WO1999012290A2  Method for parameter estimation and receiver  Google Patents
Method for parameter estimation and receiverInfo
 Publication number
 WO1999012290A2 WO1999012290A2 PCT/FI1998/000672 FI9800672W WO1999012290A2 WO 1999012290 A2 WO1999012290 A2 WO 1999012290A2 FI 9800672 W FI9800672 W FI 9800672W WO 1999012290 A2 WO1999012290 A2 WO 1999012290A2
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 WO
 Grant status
 Application
 Patent type
 Prior art keywords
 channel
 estimate
 received
 signal
 symbol
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Classifications

 H—ELECTRICITY
 H04—ELECTRIC COMMUNICATION TECHNIQUE
 H04B—TRANSMISSION
 H04B7/00—Radio transmission systems, i.e. using radiation field
 H04B7/005—Control of transmission; Equalising

 H—ELECTRICITY
 H04—ELECTRIC COMMUNICATION TECHNIQUE
 H04B—TRANSMISSION
 H04B7/00—Radio transmission systems, i.e. using radiation field
 H04B7/01—Reducing phase shift

 H—ELECTRICITY
 H04—ELECTRIC COMMUNICATION TECHNIQUE
 H04L—TRANSMISSION OF DIGITAL INFORMATION, e.g. TELEGRAPHIC COMMUNICATION
 H04L25/00—Baseband systems
 H04L25/02—Details ; Arrangements for supplying electrical power along data transmission lines
 H04L25/0202—Channel estimation
 H04L25/0238—Channel estimation using blind estimation
Abstract
Description
METHOD FOR PARAMETER ESTIMATION AND RECEIVER
FIELD OF THE INVENTION
The invention relates to a method for parameter estimation in a digital radio system receiver comprising a detector generating a number describing the probability of a symbol received using soft decision metrics.
The invention further relates to a digital radio system receiver for desired parameter estimation comprising a detector for generating a number describing the probability of a symbol received using soft decision metrics.
BACKGROUND OF THE INVENTION
In radio systems a channel estimate is a set of parameters, or a vector, which can be generated using various algorithms. The channel estimate is needed, for example, in different radio system detectors for detecting a received signal. The channel estimate is usually generated using a training sequence or the like, whereby, for example in the GSM system, the training sequence is correlated with received samples. Prior art algorithms often utilize Least Square Problem. A common Least Square Error Problem can be solved by using a Kalman filter, an extended Kalman filter, a Recursive Least Square and a Least Mean Square. Typically these algorithms are designed for parameter estimation, where predetermined data is available, but there are also algorithms intended for Blind Equalization, such as the Expectation Maximization algorithm. The channel estimate is not a constant at different times but changes continuously. Thus the channel estimate generated using a training sequence is not necessarily suitable for data detection.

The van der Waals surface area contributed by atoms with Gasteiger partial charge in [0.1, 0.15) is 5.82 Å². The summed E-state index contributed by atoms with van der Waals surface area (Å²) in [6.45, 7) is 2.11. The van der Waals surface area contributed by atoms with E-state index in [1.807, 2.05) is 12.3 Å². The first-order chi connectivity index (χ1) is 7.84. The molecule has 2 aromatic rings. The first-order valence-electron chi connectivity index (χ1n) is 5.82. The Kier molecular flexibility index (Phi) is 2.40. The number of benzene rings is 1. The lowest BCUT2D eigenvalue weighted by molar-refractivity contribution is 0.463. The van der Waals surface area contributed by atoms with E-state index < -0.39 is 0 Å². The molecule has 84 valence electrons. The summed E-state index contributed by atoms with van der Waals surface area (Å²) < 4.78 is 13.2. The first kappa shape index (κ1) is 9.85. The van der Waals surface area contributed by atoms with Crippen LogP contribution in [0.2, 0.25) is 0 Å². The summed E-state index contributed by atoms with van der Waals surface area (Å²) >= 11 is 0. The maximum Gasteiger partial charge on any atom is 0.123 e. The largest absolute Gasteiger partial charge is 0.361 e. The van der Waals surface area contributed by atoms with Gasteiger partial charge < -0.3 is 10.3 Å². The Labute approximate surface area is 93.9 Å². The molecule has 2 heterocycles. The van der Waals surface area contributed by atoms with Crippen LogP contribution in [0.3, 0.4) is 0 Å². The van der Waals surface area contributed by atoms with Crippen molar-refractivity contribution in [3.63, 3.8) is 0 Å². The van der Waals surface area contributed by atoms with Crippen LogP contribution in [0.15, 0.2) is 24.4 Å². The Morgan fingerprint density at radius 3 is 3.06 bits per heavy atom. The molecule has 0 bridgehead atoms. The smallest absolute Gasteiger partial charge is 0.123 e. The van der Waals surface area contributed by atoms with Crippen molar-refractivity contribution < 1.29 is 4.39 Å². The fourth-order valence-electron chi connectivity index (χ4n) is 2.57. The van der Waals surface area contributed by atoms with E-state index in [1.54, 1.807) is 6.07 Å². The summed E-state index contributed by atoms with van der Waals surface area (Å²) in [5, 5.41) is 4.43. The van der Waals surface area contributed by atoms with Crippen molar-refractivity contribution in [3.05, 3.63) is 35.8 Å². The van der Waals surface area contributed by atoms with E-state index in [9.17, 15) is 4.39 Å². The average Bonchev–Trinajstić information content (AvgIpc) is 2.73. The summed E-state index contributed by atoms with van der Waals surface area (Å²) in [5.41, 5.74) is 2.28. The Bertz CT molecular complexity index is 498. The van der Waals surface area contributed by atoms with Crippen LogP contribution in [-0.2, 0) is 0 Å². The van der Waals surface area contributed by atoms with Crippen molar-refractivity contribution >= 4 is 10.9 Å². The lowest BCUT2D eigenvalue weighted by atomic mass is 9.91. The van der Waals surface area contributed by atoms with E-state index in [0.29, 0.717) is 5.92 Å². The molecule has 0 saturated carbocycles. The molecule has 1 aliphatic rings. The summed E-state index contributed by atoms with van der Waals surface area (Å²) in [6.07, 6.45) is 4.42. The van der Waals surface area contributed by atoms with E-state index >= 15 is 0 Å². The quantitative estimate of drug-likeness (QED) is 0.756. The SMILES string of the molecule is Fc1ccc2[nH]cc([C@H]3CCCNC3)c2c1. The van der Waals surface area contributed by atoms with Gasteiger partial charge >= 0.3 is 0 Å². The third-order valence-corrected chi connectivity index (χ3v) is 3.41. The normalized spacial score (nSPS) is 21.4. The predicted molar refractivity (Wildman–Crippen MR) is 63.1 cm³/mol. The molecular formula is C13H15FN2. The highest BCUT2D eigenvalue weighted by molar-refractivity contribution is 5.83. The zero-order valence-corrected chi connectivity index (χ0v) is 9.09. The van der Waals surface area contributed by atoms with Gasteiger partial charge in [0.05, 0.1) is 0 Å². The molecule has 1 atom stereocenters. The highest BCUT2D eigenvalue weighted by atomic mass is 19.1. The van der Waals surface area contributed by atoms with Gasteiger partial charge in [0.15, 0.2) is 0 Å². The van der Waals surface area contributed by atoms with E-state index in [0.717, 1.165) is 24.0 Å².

US patent publication 5,263,033 represents prior art and is incorporated herein by reference, in the solution of the publication preliminary symbol decisions are fed back to the LMS algorithm in order to specify the channel estimate during the calculation of the Viterbi algorithm trellis. A problem with this solution is that in order to specify the channel estimate preliminary or actual decisions are needed that may either be correct or incorrect ones. Consequently, when the decision is incorrect the channel estimate is incorrectly corrected which leads to a poorer final result than was expected in the received signal processing. BRIEF DESCRIPTION OF THE INVENTION
It is an object of the invention to provide a parameter estimation method and a receiver implementing the method so as to solve the above problems and to be able to correct a parameter estimate without preliminary or final decisions.
This is achieved with the type of method described in the preamble characterized by generating a mean value of the numbers describing the probability of a received symbol and generating a new channel estimate as a parameter utilizing the mean value. The receiver of the invention is, in turn, characterized by comprising means to estimate a channel estimate utilizing a mean value generated from the numbers describing the probability of a received symbol produced by a detector, and the detector being arranged to estimate a desired parameter using the generated channel estimate. The method and system of the invention provide several advantages. The solution avoids using symbol decisions and at the same time avoids correcting a parameter estimate together with incorrect decisions. The solution also improves the sensitivity of the receiver since the estimated channel estimate will be better. The solution can also be used as an inbuilt Dop pier equalizer of the receiver.